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  • in reply to: Hindu Succession Act, 1956 and Customary Law #3702
    Intern
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    In traditional Hindu Law, the order of succession is based on spiritual benefit, but the Act has changed the order of succession based on affinity. In the old Hindu Law, women were entitled to a limited estate ( property inheritance), the Hindu Succession Act, 1956 abolished the limited estate, and now they are entitled to the absolute estate. In the past, the coparcenary could not make a will regarding his interest in Joint family property, whereas after passing the Act, he can execute a will in respect of his interest in the property. In old Hindu Law, Mithakshara and Dayabhaga schools recognized separate rules of succession; there were no uniform rules. But the Act has now adopted a uniform set of rules for all Hindus. The rule of spiritual benefit used to be the previous rule, whereas now it’s the rule of equality. Finally, in old Hindu Law, unchastity was a ground for excluding from inheritance on the part of women, but now it is not a ground.

    in reply to: Part Performance under Transfer of Property Act, 1882 #3695
    Intern
    Participant

    In Indian Law, this doctrine is contained in Section 53 – A of Transfer of Property Act 1882 (Amendment Act Of 1929), whereas in English Law, it is included in Section 40 of the Law of Property, 1925. The right contained under this doctrine in India is a statutory right, and in English Law, it’s an equitable right. In Indian Law, the contract should be in writing and must be signed by the transferor. But in English law, it is not necessary to be in writing and signed by the transferor. In Indian Law, it does not create a title in the transferee, whereas in English Law, it creates a title in the transferee. Finally, in Indian Law, this doctrine can only be used for defending the possession of the transferee, but in English Law, it can be used both for enforcing and defending the right.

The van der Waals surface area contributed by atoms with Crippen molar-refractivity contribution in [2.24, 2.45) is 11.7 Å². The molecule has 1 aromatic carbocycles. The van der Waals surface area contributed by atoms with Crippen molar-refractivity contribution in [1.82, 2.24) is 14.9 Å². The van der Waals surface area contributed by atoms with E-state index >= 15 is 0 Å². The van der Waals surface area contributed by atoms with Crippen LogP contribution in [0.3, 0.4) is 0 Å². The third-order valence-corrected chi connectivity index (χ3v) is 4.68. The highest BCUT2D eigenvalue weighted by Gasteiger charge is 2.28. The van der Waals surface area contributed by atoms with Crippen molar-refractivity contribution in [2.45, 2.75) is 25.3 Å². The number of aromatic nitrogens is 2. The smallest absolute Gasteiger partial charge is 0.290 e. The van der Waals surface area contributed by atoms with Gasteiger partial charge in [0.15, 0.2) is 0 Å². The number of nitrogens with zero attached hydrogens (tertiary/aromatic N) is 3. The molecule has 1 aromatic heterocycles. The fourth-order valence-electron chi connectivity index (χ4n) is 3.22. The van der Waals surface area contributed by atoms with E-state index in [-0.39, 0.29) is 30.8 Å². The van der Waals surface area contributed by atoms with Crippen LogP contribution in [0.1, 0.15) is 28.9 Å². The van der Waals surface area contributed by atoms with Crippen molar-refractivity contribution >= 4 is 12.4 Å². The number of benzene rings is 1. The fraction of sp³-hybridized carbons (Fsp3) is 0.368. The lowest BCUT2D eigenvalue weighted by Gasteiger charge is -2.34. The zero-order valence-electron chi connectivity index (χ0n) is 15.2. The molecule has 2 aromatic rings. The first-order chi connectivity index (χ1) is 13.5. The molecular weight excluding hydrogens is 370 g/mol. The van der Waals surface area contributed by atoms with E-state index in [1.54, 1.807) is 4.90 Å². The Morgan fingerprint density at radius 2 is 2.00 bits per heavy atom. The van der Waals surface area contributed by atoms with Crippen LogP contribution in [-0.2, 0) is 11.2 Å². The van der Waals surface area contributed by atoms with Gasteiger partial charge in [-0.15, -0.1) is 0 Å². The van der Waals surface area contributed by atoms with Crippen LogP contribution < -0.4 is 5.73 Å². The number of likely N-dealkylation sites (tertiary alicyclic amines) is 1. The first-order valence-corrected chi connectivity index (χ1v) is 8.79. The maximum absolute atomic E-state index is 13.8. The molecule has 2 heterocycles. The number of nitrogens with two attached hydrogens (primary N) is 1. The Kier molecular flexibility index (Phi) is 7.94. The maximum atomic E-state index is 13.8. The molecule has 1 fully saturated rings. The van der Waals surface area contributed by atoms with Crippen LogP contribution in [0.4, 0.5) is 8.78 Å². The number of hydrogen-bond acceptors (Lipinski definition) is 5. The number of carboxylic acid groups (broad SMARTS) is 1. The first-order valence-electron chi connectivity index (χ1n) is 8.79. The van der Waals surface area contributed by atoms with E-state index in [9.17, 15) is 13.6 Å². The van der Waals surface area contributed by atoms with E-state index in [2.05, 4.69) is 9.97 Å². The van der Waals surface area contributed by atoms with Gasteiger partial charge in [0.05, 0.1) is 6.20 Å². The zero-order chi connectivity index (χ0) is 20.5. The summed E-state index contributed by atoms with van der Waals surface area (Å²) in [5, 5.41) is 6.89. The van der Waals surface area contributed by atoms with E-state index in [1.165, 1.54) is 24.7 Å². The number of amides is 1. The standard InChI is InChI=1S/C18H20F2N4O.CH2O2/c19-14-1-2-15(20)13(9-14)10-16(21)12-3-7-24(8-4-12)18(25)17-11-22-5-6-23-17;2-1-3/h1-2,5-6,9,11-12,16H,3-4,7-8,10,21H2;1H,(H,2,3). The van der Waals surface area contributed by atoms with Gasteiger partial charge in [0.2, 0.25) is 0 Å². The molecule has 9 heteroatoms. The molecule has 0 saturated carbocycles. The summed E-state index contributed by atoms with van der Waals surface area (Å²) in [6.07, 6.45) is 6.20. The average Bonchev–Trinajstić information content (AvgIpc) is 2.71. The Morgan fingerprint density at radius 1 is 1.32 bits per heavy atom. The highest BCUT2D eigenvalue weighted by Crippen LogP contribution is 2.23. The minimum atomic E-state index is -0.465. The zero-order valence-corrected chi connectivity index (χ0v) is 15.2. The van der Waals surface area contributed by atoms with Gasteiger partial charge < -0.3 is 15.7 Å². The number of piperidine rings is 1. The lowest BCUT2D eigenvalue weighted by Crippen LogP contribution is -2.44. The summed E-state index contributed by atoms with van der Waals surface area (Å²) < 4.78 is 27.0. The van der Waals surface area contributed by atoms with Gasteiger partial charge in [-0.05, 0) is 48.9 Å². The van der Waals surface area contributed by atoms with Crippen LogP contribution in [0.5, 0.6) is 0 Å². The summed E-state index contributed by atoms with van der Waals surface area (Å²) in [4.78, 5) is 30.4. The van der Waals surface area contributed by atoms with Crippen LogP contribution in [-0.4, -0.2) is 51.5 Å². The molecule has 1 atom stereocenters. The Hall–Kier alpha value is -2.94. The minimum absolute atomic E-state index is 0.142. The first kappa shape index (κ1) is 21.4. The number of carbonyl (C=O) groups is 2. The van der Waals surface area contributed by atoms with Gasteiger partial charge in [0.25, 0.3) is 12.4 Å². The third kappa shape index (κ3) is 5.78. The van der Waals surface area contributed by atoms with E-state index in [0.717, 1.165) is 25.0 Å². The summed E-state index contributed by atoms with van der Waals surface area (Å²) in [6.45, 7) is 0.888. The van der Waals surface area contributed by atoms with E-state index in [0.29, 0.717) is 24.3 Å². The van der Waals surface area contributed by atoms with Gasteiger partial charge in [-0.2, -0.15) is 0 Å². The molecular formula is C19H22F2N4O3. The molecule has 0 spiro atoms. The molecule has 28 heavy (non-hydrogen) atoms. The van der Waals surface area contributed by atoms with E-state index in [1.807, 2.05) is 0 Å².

in reply to: Mistake of fact under IPC #3678
    Intern
    Participant

    So, basically, when a person does an act bound by law, he commits no offence. Here in Section 76 of the IPC, it says that mistake of fact may be a defence in a criminal act, and it is essential for the offender to prove for escaping the punishment. But the mistake of law is not a defence under both civil and criminal law. This finds a place in the expression called ignorantia facit excusat, ignorantia Juris non excusat. It is clear that the mistake of law is not an excuse. So, everyone needs to be up to date with the law, and no one can take a defence by saying that they were not aware of the law. At the same time, Section 79 of the IPC protects the acts that are justifiable by the law or in good faith believed to be justified by the law. So, the act justified by law is not an offence. When we look at both sections, they look pretty similar as in both the sections there should be a bona fide intention. Still, there is a key difference that in Section 76, the essential element is a legal compulsion, and in Section 79, it is legal justification.

    in reply to: Indemnity and Guarantee #3673
    Intern
    Participant

    Contract Of Indemnity has been defined under Section 124, whereas the contract of guarantee has been defined under Section 126, the Indian Contract Act 1872.
    Following are the main differences between the two:
    Contract of indemnity consists of two parties, namely Indemnifier and Indemnity holder. Contract of guarantee consists of three parties, Principal debtor, creditor, and surety. In a contract of indemnity, there is only one contract between indemnifier and indemnity holder, but in a contract of guarantee, there are three contracts: principal debtor & creditor, surety & principal debtor, and finally the surety & creditor. The object of a contract of indemnity is to reimburse the loss. A contract of guarantee is to give security to the creditor. The liability in a contract of indemnity is primary and independent, whereas it is secondary in a contract of guarantee. In Common Law, a contract of indemnity may either in oral or written, but a contract of guarantee should be in writing. But when it comes to Indian Law, there is no such difference; both can be either oral or written. In a contract of indemnity, the indemnifier should always bring the suit in the name of indemnified, and they cannot sue a third party in his own name, but in a contract of guarantee, if surety discharges the debt payable by the principal debtor, he steps into the shoes of the creditor and becomes entitled to realize the money paid in this own right.

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